Orbital Private Equity: LBO-ing an Asteroid

Today's post was unwittingly inspired by a colleague of mine (and fellow Texas Longhorn & San Antonian!) at the investment bank I work at, so here's your chance to learn some finance in addition to the usual space topics! We were talking about the pros and cons of entering the private equity industry, and he was like, "Hans doesn't care about private equity, Hans is out to LBO an asteroid!" What on earth does that mean? Let's break it into two parts, the asteroid and the finance


The Asteroid - Turning space rocks into fat stacks of cash $$$

The prospect of asteroid mining is not a new one, given that terrestrial reserves of elements like zinc, iridium, platinum, and cobalt that are the backbone of our modern society may be exhausted by the end of this century. The asteroids that intersperse our solar system are the leftover chunks from when the planets formed billions of years ago, which means the Earth and these asteroids are basically made of the same materials. However, because of Earth's stronger gravity, these useful heavy elements sank down to the core and out of our reach, leaving our crust relatively depleted; not so with asteroids, where viable mining reserves can be obtained near the surface

Can you imagine the engines we'd need to move these massive space rocks?

There's a number of techniques and considerations behind asteroid mining - we're looking for Near Earth Asteroids that are chock-full of resources in easy to reach orbits. Asteroids can be categorized a number of ways: C-type asteroids have more water (useful for life support and rocket fuel) whereas S-type and M-types are far more metallic

Pie charts are an investment banker's best friend! | Credit: Chemical & Engineering News

The difficulties of actually extracting ore from the asteroid notwithstanding, even once a viable asteroid has been identified and reached, how do you get the material back? Like everything else in spaceflight, it's a trade-off: should we just send the raw ore back to Earth for terrestrial processing, or is it cheaper to construct processing facilities on the asteroid so that only the refined minerals are transported back, saving weight? And with future advancements in asteroid redirection, could we place a high-value asteroid in Earth or lunar orbit so that it's easier for us to access? The possibilities are endless! But are the profits...



The Finance - LBOs, Dry Powder, and the Private Equity Industry

So now that you're familiar with the basics of asteroid mining, it's time for a primer on leveraged buyouts (LBOs)!

An investment banker's job is to advise companies on mergers and acquisitions, so if you read about a company buying another company in the Wall Street Journal, that's the surest sign some senior banker way above my pay grade just earned himself a fat bonus. But it's not just companies buying other companies, private equity investors buy companies all the time through LBOs. My best metaphor for an LBO is house flipping using borrowed money - imagine you buy a $100,000 house using 20,000 of your own money and borrowing the rest. You own the house for 5 years and rent it out to tenants, generating cash flow. At the end of the 5 years, you sell the house for more than you bought it for, pay back the money you borrowed, and pocket the rest. But instead of a house or a business, why not an asteroid?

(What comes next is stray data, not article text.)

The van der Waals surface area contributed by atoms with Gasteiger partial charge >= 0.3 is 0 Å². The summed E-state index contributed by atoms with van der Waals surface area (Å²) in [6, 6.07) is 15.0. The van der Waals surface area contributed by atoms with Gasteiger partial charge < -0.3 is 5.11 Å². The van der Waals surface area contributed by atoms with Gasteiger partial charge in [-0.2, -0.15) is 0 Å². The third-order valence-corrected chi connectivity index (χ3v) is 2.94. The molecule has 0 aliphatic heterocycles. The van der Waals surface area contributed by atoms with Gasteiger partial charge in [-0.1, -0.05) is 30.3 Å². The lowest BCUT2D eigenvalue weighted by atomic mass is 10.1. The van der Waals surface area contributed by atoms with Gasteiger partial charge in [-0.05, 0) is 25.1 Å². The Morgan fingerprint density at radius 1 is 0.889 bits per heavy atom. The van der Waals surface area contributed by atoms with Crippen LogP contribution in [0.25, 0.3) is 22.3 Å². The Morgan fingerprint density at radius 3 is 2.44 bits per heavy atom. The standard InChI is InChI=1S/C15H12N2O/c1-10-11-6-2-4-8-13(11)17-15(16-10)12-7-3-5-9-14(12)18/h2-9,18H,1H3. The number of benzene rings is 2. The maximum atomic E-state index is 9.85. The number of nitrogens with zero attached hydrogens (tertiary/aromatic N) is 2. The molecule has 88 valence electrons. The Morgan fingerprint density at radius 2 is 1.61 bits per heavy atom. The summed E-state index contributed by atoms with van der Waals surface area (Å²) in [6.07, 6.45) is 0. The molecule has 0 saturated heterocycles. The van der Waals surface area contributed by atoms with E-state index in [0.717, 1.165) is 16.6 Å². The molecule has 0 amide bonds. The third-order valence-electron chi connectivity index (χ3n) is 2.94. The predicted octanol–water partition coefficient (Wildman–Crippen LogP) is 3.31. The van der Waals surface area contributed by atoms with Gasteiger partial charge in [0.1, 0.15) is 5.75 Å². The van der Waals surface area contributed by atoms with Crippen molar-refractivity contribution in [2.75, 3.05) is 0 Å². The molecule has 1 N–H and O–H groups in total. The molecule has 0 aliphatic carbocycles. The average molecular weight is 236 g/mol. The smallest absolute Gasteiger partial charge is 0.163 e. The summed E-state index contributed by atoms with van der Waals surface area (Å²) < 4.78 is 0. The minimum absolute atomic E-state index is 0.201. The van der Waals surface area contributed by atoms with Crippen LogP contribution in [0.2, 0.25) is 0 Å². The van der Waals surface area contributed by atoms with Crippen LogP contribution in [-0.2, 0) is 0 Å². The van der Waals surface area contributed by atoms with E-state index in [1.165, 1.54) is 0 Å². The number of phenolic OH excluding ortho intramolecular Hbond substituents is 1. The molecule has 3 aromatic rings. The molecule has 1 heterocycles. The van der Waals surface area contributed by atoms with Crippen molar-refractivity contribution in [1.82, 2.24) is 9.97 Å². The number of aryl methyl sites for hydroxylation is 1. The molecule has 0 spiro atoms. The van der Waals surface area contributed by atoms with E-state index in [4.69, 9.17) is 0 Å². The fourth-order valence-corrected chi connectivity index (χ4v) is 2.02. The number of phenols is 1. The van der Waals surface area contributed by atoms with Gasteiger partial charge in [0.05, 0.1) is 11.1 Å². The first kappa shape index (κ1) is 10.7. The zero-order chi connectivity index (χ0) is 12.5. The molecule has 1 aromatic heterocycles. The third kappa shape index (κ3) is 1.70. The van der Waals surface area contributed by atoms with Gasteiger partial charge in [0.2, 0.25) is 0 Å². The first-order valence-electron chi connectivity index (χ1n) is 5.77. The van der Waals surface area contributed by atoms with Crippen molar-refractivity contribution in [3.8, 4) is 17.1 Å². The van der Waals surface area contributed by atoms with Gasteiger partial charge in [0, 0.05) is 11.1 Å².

Leverage (i.e. debt) is the secret sauce to either getting rich quick or going bankrupt

I see two main obstacles. First, for reasons discussed above, asteroid mining requires a massive initial investment, and as you can see, having to sink more money up front reduces your returns. And second, although many articles on asteroid mining tout enormous valuations ("one asteroid holds a quadrillion dollars worth of platinum!"), flooding the markets with a massive influx of raw material will crash commodity market prices. There's precedent for this; when the New World was discovered, Spanish mines in Mexico and Peru produced ridiculous amounts of silver, causing rampant inflation and wild price fluctuations

Not quite as explosive as the PBAN-APCP that powered the Space Shuttle Solid Rocket Boosters, but still a lot of firepower! | Credit: Preqin

So is asteroid mining beyond the reach of private equity? Well, not so fast... in recent years, PE fund managers have struggled with an excess of "dry powder," or capital that the PE firm has raised from its investors but hasn't found a good investment for yet. The latest statistic I've seen is about \$2 trillion in global dry powder - lots of investor capital, not enough good assets to buy. In response, PE firms are gravitating towards "evergreen funds" that approach potential investments with a much longer time horizon than the traditional 5 years. I think that's the lens with which to view asteroid mining, or investing in space in general. Rome wasn't built in a day, Mars won't be colonized overnight

Look, my point here isn't to come up with some wild financial justification for throwing the Earth's resources into space. But we didn't justify the Apollo Program by its discounted cash flows (even though its economic benefits FAR exceeded its costs), we justified it by our desire to reach for the stars (and one-up the communists along the way). The most common argument against space exploration is "it's too expensive, we should spend that money here on Earth." But when \$2 trillion of investor capital is sitting around undeployed, perhaps it's less that we can't afford it, and more we're too impatient and earthbound to appreciate the opportunity




2 comments

  1. Humorous and insightful as always!

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    1. Thank you! I'm so glad you liked it. I sure learned a lot researching and writing it :D

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